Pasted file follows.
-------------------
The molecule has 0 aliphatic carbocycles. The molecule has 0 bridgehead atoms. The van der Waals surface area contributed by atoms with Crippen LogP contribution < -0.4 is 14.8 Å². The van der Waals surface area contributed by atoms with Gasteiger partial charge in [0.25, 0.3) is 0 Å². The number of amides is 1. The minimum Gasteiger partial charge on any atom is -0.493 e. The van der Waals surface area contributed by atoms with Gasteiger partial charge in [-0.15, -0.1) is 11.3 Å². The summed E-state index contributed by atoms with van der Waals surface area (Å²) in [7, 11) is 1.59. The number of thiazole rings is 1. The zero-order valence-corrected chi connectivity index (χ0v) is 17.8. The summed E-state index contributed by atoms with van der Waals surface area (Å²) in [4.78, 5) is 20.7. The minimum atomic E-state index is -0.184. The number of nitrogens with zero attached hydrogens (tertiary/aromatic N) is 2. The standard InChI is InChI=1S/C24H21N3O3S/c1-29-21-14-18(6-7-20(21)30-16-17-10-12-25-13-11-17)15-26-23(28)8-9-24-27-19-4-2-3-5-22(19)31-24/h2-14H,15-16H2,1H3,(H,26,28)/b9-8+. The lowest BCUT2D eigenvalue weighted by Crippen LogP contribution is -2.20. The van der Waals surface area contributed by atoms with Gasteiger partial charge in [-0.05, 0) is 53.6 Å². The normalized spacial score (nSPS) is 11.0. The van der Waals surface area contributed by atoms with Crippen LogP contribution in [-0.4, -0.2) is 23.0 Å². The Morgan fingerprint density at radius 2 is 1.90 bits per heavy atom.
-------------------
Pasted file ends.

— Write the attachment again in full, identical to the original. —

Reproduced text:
The molecule has 0 aliphatic carbocycles. The molecule has 0 bridgehead atoms. The van der Waals surface area contributed by atoms with Crippen LogP contribution < -0.4 is 14.8 Å². The van der Waals surface area contributed by atoms with Gasteiger partial charge in [0.25, 0.3) is 0 Å². The number of amides is 1. The minimum Gasteiger partial charge on any atom is -0.493 e. The van der Waals surface area contributed by atoms with Gasteiger partial charge in [-0.15, -0.1) is 11.3 Å². The summed E-state index contributed by atoms with van der Waals surface area (Å²) in [7, 11) is 1.59. The number of thiazole rings is 1. The zero-order valence-corrected chi connectivity index (χ0v) is 17.8. The summed E-state index contributed by atoms with van der Waals surface area (Å²) in [4.78, 5) is 20.7. The minimum atomic E-state index is -0.184. The number of nitrogens with zero attached hydrogens (tertiary/aromatic N) is 2. The standard InChI is InChI=1S/C24H21N3O3S/c1-29-21-14-18(6-7-20(21)30-16-17-10-12-25-13-11-17)15-26-23(28)8-9-24-27-19-4-2-3-5-22(19)31-24/h2-14H,15-16H2,1H3,(H,26,28)/b9-8+. The lowest BCUT2D eigenvalue weighted by Crippen LogP contribution is -2.20. The van der Waals surface area contributed by atoms with Gasteiger partial charge in [-0.05, 0) is 53.6 Å². The normalized spacial score (nSPS) is 11.0. The van der Waals surface area contributed by atoms with Crippen LogP contribution in [-0.4, -0.2) is 23.0 Å². The Morgan fingerprint density at radius 2 is 1.90 bits per heavy atom.